Usually I have a rule: no one under the age of 12 is allowed to sit in a front seat when I'm driving. M has another year to go, but the front seats are heated, so I insisted she sit there. 52 degrees quickly turned from pleasantly adventurous to unpleasantly cold for her, and she was shivering. She whimpered when I accidentally brushed against her fingers, and I didn't dare slip her hands through coat sleeves, so we spread a blanket across her lap and turned on the heated seat for the drive.
In the waiting room she was shivering again and had rapid, shallow breathing. I hoped they would bring her a heated blanket soon. I pulled out the first book I had brought and began reading Fancy Nancy Splendiferous Christmas. Once we finished that, I began reading Mad About Madeline* (a collection of all the Madeline picture books). I've found that rhyming couplets can be a soothing distraction to people in pain, similar to rocking back and forth and stroking their forehead. Madeline is completely written in rhyming couplets.

In the first story, our adventurous Madeline "sat in bed. Cried and cried. Her eyes were red." A doctor determines she has appendicitis and "in a car with a red light they drove out into the night." We are spared all the scary details of her surgery, but her 11 visiting friends are surprised to see a scar, along with toys and candy and a dollhouse from Papa. The final page begins with the soothing words "'Good night little girls. Thank the Lord you are well. And now go to sleep,' said Miss Clavel."
This isn't the only Madeline book with sickness and healing. In Madeline's Rescue, the adventurous little girl walks on the railing of a bridge and falls into the River Seine. "Dear Madeline would now be dead, but for a dog that kept its head." After warming Madeline up safe at home, the book focuses on the beautiful stray dog that rescued Madeline and comes to stay at their school.
Madeline and the Bad Hat is a story about the Spanish ambassador's lonely and mischievous son Pepito who lives next door. Thanks to a bad decision involving one cat and all the dogs in the neighborhood, Pepito is visited by the doctor and left in a four poster bed, covered in bandages. This isn't the end of the story, just a turning point. When we see Pepito next, he is well and whole again, and displaying his reformed behavior.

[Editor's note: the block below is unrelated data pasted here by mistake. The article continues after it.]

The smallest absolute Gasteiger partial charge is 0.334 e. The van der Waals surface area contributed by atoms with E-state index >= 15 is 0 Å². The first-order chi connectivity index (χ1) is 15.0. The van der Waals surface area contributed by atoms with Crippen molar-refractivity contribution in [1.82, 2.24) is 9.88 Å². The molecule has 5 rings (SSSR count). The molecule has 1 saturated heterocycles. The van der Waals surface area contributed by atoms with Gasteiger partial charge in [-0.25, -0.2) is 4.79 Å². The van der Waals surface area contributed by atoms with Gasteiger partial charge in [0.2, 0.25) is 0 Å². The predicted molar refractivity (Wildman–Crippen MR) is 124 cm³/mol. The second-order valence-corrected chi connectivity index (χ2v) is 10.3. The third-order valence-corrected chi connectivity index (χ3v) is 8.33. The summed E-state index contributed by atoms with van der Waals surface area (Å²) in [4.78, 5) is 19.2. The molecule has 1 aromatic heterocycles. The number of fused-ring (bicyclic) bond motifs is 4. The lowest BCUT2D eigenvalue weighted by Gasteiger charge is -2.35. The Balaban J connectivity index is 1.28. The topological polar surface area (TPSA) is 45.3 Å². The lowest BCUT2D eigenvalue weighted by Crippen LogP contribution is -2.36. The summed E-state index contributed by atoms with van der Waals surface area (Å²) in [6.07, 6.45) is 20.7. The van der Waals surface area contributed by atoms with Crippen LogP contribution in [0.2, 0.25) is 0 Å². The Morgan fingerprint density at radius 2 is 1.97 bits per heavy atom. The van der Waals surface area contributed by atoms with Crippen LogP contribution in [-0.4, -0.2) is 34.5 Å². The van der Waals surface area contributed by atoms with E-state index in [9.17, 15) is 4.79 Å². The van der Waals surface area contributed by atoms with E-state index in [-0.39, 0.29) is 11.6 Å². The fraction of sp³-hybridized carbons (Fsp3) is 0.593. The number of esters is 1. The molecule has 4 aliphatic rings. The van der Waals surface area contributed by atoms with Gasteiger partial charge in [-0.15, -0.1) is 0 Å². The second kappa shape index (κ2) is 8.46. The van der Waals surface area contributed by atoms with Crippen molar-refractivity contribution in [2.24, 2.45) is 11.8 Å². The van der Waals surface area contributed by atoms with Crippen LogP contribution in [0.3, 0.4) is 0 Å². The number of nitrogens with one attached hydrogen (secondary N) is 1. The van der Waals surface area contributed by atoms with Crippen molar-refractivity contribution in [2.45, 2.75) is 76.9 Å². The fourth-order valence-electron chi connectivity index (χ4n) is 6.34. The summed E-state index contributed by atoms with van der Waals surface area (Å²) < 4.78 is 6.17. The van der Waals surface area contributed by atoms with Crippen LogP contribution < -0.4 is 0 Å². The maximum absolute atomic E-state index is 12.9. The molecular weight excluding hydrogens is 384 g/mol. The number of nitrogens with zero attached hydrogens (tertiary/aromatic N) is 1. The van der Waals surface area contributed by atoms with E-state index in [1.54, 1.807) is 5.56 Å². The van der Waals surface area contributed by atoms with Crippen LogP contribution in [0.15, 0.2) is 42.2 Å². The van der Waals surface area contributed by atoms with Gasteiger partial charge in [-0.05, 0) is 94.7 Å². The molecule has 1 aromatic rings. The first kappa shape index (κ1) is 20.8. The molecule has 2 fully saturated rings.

Reading picture books like that helps children realize that their terrible experience is just a page in their story and that they actually will get well soon and have happy things in the future.
By the time they moved her from her check-in room to the larger room they would set her bones in, we had completed the entire thick book, which had given her something nice to focus on, while she was trying to ignore the pain.

Choosing Books for a Child's Hospital Visit
1. Choose a book that your child would have enjoyed if they were a couple years younger. A young adult may prefer middle grade novels, and elementary kids may relax best with picture books.
2. Choose books with happy endings. Children's literature is famous for happy endings, but there are a few tearjerkers to watch out for.
3. Try books with a healing theme. Older children may enjoy The Secret Garden. The Madeline books are great for younger children.

To finish M's story: yes, she did break both arms. Yes, they are healing nicely and she won't need surgery (a specter raised at the ER, after three failed attempts to set and cast her right wrist).
Yes, she missed school for a week. Once the swelling went down and her fingertips were less sensitive, she regained a lot of her independence.
Yes, she will get better. Her cast is scheduled to be removed two days after Christmas. It will be okay.

*Note: Mad About Madeline seems to be out of print and replaced by the nearly identical A Madeline Treasury. Some reviewers note that there is a typographical error on page 300 of this edition (in Madeline's Christmas).